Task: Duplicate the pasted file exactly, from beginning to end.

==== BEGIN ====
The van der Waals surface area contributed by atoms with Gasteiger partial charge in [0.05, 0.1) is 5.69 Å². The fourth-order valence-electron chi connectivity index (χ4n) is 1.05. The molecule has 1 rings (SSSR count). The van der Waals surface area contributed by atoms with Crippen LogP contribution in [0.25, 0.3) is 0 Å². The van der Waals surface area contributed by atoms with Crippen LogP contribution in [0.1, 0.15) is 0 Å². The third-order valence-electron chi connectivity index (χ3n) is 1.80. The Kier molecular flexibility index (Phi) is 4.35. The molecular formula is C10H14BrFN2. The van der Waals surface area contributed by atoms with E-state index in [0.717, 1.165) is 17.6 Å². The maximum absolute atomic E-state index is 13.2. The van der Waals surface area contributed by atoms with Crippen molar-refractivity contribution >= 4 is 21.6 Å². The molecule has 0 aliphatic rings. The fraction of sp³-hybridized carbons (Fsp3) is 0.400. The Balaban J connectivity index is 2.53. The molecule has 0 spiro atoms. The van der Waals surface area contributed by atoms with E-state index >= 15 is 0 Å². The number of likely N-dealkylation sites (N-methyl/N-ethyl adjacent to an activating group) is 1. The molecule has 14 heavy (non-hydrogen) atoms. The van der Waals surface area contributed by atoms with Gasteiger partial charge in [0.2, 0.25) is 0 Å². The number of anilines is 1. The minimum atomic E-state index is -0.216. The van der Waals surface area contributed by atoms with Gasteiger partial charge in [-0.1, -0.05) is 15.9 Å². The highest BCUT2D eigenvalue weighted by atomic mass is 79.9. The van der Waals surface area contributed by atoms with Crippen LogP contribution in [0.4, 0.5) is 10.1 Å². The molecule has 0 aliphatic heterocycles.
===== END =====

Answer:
The van der Waals surface area contributed by atoms with Gasteiger partial charge in [0.05, 0.1) is 5.69 Å². The fourth-order valence-electron chi connectivity index (χ4n) is 1.05. The molecule has 1 rings (SSSR count). The van der Waals surface area contributed by atoms with Crippen LogP contribution in [0.25, 0.3) is 0 Å². The van der Waals surface area contributed by atoms with Crippen LogP contribution in [0.1, 0.15) is 0 Å². The third-order valence-electron chi connectivity index (χ3n) is 1.80. The Kier molecular flexibility index (Phi) is 4.35. The molecular formula is C10H14BrFN2. The van der Waals surface area contributed by atoms with E-state index in [0.717, 1.165) is 17.6 Å². The maximum absolute atomic E-state index is 13.2. The van der Waals surface area contributed by atoms with Crippen molar-refractivity contribution >= 4 is 21.6 Å². The molecule has 0 aliphatic rings. The fraction of sp³-hybridized carbons (Fsp3) is 0.400. The Balaban J connectivity index is 2.53. The molecule has 0 spiro atoms. The van der Waals surface area contributed by atoms with E-state index >= 15 is 0 Å². The number of likely N-dealkylation sites (N-methyl/N-ethyl adjacent to an activating group) is 1. The molecule has 14 heavy (non-hydrogen) atoms. The van der Waals surface area contributed by atoms with Gasteiger partial charge in [0.2, 0.25) is 0 Å². The number of anilines is 1. The minimum atomic E-state index is -0.216. The van der Waals surface area contributed by atoms with Gasteiger partial charge in [-0.1, -0.05) is 15.9 Å². The highest BCUT2D eigenvalue weighted by atomic mass is 79.9. The van der Waals surface area contributed by atoms with Crippen LogP contribution in [0.4, 0.5) is 10.1 Å². The molecule has 0 aliphatic heterocycles.